Risks and Complications
The risks of chest reconstruction vary according
to the procedure performed.
The risks should be considered along with the usual risks of anykind of surgery such as thrombophlebitis (blood clot formation), problems with anaesthesia, blood loss, infection, and death.
The risk of these occurring is minimal and efforts are taken to reduce their likelihood such as getting you moving as soon as possible after FTM surgery, staying hydrated, monitoring your respiratory and cardiac function, and administering antibiotics as necessary.
To help reduce the risks further it is important to follow your pre and post-surgery guidance as instructed by your physician.
Risks Specific to the Double Incision Technique
The double incision technique is often performed on transmen with a larger body mass and comes with the risk of the appearance of "dog ears" under the armpits after chest reconstruction.
This is where excess skin protrudes at the end of the incision and may require further surgery to remove the skin.
Puckering may occur along the scars and require surgery to minimise its appearance.
Numbness under the armpits can be a complication of liposuction used during tissue removal which may resolve as traumatized nerves heal or could be a permanent result of nerve damage.
Additionally, nipple grafts may be lost due to tissue death and require further surgery to remove the tissue followed by additional FTM surgery to tattoo a replacement "nipple" if desired.
You may find that you are unhappy with the placement of the nipples or that they are asymmetrical.
It is important to remember that your chest will be swollen and tender immediately after surgery and that it takes time for your new appearance to settle down.
If, after sufficient healing time, you are dissatisfied with the size or appearance of your nipples then you may be able to have further reconstructive FTM surgery to reposition or trim them.
Many transmen have one or more chest reconstruction surgeries as part of their FTM journey.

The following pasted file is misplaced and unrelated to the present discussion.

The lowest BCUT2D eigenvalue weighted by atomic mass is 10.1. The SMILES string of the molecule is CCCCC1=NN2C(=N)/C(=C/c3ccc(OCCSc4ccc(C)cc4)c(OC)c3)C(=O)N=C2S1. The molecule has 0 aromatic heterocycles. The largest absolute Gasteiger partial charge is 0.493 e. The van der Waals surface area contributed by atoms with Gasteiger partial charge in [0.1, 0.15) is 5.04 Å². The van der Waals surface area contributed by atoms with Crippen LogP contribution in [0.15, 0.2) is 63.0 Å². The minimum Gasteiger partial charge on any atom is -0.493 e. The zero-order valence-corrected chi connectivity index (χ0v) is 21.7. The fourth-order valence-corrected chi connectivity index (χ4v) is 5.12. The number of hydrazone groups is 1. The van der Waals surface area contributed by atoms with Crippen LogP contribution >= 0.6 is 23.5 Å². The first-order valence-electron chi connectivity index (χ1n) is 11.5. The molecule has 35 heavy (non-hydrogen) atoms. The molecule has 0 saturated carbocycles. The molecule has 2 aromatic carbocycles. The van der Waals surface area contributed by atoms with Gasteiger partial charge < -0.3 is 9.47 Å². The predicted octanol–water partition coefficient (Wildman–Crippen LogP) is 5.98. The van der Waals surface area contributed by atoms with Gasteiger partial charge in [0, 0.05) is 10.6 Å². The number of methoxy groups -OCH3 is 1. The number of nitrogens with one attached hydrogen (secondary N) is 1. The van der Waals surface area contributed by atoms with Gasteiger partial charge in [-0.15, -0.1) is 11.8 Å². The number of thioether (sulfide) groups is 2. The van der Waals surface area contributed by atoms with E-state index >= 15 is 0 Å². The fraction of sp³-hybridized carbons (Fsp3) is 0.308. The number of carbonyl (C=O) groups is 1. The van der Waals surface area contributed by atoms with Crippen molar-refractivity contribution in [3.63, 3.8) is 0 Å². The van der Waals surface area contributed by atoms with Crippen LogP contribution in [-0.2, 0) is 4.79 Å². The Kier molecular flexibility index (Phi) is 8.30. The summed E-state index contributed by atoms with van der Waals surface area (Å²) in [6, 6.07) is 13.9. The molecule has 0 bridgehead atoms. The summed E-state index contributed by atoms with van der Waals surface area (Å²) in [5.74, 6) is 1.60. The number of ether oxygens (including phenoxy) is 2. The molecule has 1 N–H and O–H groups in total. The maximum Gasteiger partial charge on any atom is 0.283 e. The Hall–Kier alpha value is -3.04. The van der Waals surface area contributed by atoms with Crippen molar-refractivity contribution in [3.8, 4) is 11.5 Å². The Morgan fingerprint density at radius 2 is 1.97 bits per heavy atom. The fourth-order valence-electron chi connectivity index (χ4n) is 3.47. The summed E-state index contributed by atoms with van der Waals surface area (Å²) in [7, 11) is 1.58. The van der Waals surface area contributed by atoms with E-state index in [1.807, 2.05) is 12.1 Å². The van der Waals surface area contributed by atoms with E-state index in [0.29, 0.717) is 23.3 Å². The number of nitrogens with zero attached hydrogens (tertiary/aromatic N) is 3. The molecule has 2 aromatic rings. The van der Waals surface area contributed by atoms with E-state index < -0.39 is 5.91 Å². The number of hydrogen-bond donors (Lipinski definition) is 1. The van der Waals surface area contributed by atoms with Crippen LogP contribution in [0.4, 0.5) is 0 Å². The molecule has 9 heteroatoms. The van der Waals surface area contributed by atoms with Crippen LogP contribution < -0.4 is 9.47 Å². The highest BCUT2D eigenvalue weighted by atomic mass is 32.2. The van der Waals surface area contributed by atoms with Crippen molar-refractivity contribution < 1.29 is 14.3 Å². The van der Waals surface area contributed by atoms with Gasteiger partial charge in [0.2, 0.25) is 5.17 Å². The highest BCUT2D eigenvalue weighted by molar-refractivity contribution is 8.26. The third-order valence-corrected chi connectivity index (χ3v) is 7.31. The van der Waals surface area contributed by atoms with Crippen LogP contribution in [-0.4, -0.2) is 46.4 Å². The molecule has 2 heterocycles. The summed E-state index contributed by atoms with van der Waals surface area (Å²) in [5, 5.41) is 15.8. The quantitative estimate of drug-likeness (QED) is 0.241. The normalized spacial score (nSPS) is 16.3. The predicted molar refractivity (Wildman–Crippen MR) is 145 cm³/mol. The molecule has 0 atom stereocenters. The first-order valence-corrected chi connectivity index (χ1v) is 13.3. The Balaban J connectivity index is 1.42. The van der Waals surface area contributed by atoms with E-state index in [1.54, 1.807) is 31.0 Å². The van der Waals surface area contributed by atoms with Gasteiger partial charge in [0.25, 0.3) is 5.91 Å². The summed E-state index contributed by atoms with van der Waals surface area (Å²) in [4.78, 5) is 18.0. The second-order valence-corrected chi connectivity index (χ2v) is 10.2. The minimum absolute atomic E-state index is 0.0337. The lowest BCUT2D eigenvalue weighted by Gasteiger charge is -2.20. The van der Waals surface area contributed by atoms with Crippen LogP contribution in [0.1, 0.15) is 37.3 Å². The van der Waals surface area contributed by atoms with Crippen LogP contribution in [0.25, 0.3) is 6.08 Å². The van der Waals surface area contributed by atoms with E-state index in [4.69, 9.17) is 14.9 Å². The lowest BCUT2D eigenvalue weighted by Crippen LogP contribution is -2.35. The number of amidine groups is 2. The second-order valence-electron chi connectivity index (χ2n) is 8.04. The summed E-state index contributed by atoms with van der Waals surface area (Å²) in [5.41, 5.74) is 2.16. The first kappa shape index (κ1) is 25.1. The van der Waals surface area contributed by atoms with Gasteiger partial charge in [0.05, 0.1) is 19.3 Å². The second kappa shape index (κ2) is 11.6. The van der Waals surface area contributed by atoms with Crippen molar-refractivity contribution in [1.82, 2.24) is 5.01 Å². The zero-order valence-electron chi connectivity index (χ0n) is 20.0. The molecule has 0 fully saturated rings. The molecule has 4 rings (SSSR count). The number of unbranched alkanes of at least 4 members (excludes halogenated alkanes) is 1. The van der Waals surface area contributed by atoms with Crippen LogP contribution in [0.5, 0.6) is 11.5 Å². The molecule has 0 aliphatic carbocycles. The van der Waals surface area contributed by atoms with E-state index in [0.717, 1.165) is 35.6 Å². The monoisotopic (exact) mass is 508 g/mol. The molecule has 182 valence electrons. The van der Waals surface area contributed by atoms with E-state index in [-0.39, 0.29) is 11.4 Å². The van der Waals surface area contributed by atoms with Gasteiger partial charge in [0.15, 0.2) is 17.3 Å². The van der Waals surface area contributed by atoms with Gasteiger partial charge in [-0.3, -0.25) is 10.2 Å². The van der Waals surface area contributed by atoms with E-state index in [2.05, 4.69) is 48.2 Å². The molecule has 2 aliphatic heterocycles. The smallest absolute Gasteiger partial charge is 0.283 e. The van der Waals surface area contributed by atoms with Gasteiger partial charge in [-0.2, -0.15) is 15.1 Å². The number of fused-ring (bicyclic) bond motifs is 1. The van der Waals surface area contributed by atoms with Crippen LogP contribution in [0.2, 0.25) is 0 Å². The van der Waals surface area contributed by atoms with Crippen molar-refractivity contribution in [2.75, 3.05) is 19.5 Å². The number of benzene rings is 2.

Imperfections such as "dog ears" or areas of bad scarring can be addressed along with nipple problems and surgeons usually wait eight to twelve weeks before assessing the desirability of further surgery.
Surgical revisions may be included in the cost of your initial chest reconstruction surgery, although you are likely to have to pay additional costs for the surgical facilities and anaesthesia.
It is, therefore, important to understand what is included in any costs quoted.
Risks Specific to the Keyhole/Peri-Areolar Technique
Those undergoing a keyhole or peri-areolar procedure may find that their chest does not look completely flat and that uneven fatty tissue and skin can give the appearance of a breast reduction rather than a chest reconstruction.
This may be an initial effect of the swelling and bruising common immediately after chest reconstruction and you should wait for the inflammation to subside before considering further surgery.
In some cases there may have been insufficient retraction or trimming of the remaining skin leaving areas of sagging or puckering.
Where the peri-areolar technique has been used the drawstring procedure may give an effect of puckering around the areola requiring revision.
As the nipple is not removed and grafted during the keyhole and areola procedures it may be that final nipple placement is not ideal and that you would like further surgery to move the nipple to a more aesthetically "male" position.
It is also possible that numbness or alterations in sensation of the nipple may occur due to trauma from liposuction.
You may find that you feel exhilarated and liberated after your chest reconstruction but it is common for an initial wave of euphoria to be followed by general ups and downs in mood.
It is normal to experience some difficulty in adjusting to changes in your body's feel and look, especially when also experiencing post-surgical pain and possible complications.
The reaction of other people to your FTM surgery can also present problems as it may be that family and friends realise for the first time that your issues with gender are not superficial or temporary and are unable to provide the support they offered previously.
Taking care to have a support network available to you in your recovery period is very important and you may feel that delaying surgery is preferable until a time where you have sufficient emotional resilience to face the psychological challenges gender confirmation surgery involves.